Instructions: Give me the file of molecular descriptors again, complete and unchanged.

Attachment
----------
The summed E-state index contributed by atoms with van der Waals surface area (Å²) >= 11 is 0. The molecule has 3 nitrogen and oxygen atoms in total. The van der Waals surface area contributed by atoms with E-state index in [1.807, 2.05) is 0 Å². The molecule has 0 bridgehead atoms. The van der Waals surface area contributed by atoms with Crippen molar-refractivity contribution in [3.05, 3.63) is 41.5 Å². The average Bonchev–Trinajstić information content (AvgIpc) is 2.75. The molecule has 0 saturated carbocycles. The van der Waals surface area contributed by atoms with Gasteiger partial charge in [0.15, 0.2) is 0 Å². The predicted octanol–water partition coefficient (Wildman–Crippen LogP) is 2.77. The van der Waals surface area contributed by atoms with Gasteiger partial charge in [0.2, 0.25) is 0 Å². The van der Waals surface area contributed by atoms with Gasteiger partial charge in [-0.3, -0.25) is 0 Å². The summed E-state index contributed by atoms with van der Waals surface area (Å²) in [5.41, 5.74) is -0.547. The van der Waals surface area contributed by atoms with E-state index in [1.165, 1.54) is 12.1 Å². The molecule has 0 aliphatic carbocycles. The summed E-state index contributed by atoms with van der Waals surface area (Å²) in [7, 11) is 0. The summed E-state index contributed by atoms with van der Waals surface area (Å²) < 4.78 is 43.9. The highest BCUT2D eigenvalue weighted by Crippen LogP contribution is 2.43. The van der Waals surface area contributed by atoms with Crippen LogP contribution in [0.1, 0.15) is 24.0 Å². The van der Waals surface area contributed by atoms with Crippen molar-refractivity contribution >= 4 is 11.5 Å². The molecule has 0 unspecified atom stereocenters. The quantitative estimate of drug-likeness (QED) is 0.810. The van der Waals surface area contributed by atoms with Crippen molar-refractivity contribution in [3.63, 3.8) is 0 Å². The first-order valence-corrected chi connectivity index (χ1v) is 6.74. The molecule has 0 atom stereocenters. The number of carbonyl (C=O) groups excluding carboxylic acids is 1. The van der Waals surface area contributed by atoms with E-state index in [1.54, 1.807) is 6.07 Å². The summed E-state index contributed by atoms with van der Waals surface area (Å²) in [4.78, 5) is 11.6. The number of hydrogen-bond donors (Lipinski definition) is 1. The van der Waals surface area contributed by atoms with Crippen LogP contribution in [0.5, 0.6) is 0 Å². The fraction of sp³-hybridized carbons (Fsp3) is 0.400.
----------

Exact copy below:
The summed E-state index contributed by atoms with van der Waals surface area (Å²) >= 11 is 0. The molecule has 3 nitrogen and oxygen atoms in total. The van der Waals surface area contributed by atoms with E-state index in [1.807, 2.05) is 0 Å². The molecule has 0 bridgehead atoms. The van der Waals surface area contributed by atoms with Crippen molar-refractivity contribution in [3.05, 3.63) is 41.5 Å². The average Bonchev–Trinajstić information content (AvgIpc) is 2.75. The molecule has 0 saturated carbocycles. The van der Waals surface area contributed by atoms with Gasteiger partial charge in [0.15, 0.2) is 0 Å². The predicted octanol–water partition coefficient (Wildman–Crippen LogP) is 2.77. The van der Waals surface area contributed by atoms with Gasteiger partial charge in [0.2, 0.25) is 0 Å². The van der Waals surface area contributed by atoms with Gasteiger partial charge in [-0.3, -0.25) is 0 Å². The summed E-state index contributed by atoms with van der Waals surface area (Å²) in [5.41, 5.74) is -0.547. The van der Waals surface area contributed by atoms with E-state index in [1.165, 1.54) is 12.1 Å². The molecule has 0 aliphatic carbocycles. The summed E-state index contributed by atoms with van der Waals surface area (Å²) in [7, 11) is 0. The summed E-state index contributed by atoms with van der Waals surface area (Å²) < 4.78 is 43.9. The highest BCUT2D eigenvalue weighted by Crippen LogP contribution is 2.43. The van der Waals surface area contributed by atoms with Crippen LogP contribution in [0.1, 0.15) is 24.0 Å². The van der Waals surface area contributed by atoms with Crippen molar-refractivity contribution >= 4 is 11.5 Å². The molecule has 0 unspecified atom stereocenters. The quantitative estimate of drug-likeness (QED) is 0.810. The van der Waals surface area contributed by atoms with Crippen molar-refractivity contribution in [3.63, 3.8) is 0 Å². The first-order valence-corrected chi connectivity index (χ1v) is 6.74. The molecule has 0 atom stereocenters. The number of carbonyl (C=O) groups excluding carboxylic acids is 1. The van der Waals surface area contributed by atoms with E-state index in [1.54, 1.807) is 6.07 Å². The summed E-state index contributed by atoms with van der Waals surface area (Å²) in [4.78, 5) is 11.6. The number of hydrogen-bond donors (Lipinski definition) is 1. The van der Waals surface area contributed by atoms with Crippen LogP contribution in [0.5, 0.6) is 0 Å². The fraction of sp³-hybridized carbons (Fsp3) is 0.400.